The hike is not only a good 7km of aerobic exercise, with steep slopes and slippery paths. It also provides ample opportunities to appreciate and savour nature. It increases and balances Qi, as all the 5 elements that affect the body are represented through its undulating course. Every hike is different, not only because the ground, the wind, the bushes, the trees, the flowers and the fruits change with each season, but also the people doing the hike with you also make the difference. Those who took the time to connect with the surroundings would have found the hike truly fulfilling.
Some of the participants were amply tested on their patience, selflessness and camaraderie when one lady had problems coping with the hike, and also sprained her ankle. Several men and women sacrificed much to help her through. Thus the hike also brought out the best in human character and spirit. You just never know what a jungle hike can teach you! It is an aerobic, Qi-balancing, obstacle, and spiritual journey all in one.
I must pay tribute to the courage, resilience, patience and helpfulness of some of the participants. Puan Thuraiya was the lady who had the courage to go on the 7km hike against all odds, who was determined not to succumb to her physical weakness, even when she sprained her ankle. Master Dr Terry, Master Douglas, Dr Mustapha and others showed abundant patience, empathy and charity in helping her complete the journey.
Master Tan, an expert on Tu Na healing massage, was not with our group but happened to be visiting LV at the same time. After Thuraya sprained her ankle during the jungle hike, his skills were put to good use, and he helped eased much of her pain and swelling.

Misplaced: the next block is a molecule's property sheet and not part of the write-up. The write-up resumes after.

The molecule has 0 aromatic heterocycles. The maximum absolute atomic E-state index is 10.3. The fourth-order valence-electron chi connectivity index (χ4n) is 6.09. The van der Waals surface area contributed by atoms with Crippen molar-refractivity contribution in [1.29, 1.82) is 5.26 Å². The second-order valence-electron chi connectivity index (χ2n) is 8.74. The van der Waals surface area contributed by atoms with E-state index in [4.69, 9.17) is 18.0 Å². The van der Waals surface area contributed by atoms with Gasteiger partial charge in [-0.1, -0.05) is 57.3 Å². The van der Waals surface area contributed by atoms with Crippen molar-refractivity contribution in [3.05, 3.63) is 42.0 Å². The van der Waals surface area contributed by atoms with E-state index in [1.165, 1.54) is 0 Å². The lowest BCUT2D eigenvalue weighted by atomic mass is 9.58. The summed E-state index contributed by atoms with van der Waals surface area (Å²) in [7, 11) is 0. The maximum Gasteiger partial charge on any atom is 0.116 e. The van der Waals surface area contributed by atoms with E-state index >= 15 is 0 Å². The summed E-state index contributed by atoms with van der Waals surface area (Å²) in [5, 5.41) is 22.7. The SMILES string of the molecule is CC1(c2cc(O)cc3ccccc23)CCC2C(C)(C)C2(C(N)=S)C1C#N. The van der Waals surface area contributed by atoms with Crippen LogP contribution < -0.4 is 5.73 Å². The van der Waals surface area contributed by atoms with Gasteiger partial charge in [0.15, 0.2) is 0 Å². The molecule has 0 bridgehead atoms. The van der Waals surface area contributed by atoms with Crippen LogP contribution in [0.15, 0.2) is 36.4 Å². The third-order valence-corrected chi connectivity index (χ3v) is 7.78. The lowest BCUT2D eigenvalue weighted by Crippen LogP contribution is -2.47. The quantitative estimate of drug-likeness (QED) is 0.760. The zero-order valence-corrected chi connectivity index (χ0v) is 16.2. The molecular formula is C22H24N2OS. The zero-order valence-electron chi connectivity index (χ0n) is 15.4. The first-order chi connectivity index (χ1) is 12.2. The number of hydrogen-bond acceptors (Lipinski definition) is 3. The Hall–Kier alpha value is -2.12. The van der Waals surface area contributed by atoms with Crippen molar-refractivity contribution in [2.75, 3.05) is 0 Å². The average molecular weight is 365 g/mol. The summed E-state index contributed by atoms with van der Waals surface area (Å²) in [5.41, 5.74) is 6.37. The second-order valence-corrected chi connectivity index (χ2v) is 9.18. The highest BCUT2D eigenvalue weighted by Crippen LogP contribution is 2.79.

Tu Na ( or Tu’i Na/Tuina ) is the traditional Chinese massage and manipulation therapy ( now popularized in the West as “Oriental Bodywork Therapy” ) that has been used in China for over 2,000 years. It induces a more balanced, harmonious flow of Qi through the meridians, allowing the body to naturally heal itself.
Tu Na methods include the use of hand techniques to massage the muscles and tendons of the body, acupressure techniques to directly affect the flow of Qi , and manipulation techniques to realign the muscles, bones and ligaments. Herbs, compresses, liniments, and balms are also used to enhance the healing.
At 87, Dr Lim Phaik Lin was the oldest in the group. She graduated as a doctor even before I was born! With failing eyesight and a walking stick, it is a wonder how she came all the way alone from Penang. She is the best example for lifelong learning. Although she could not join the jungle hike, she participated in most of our activities, and her quest to learn is not yet abated. She has indicated that she wants to join my next Qigong course!
There were people from different places that added variety to the group. There were two Japanese mother-son pairs. The fifth Japanese ( the boys’ teacher who convinced them to come ) was there on her third trip to LV in 4 months. There was a Singaporean, an Indian Canadian, a naturalized Australian and a naturalized Englishwoman. So it was also a gathering of many nations!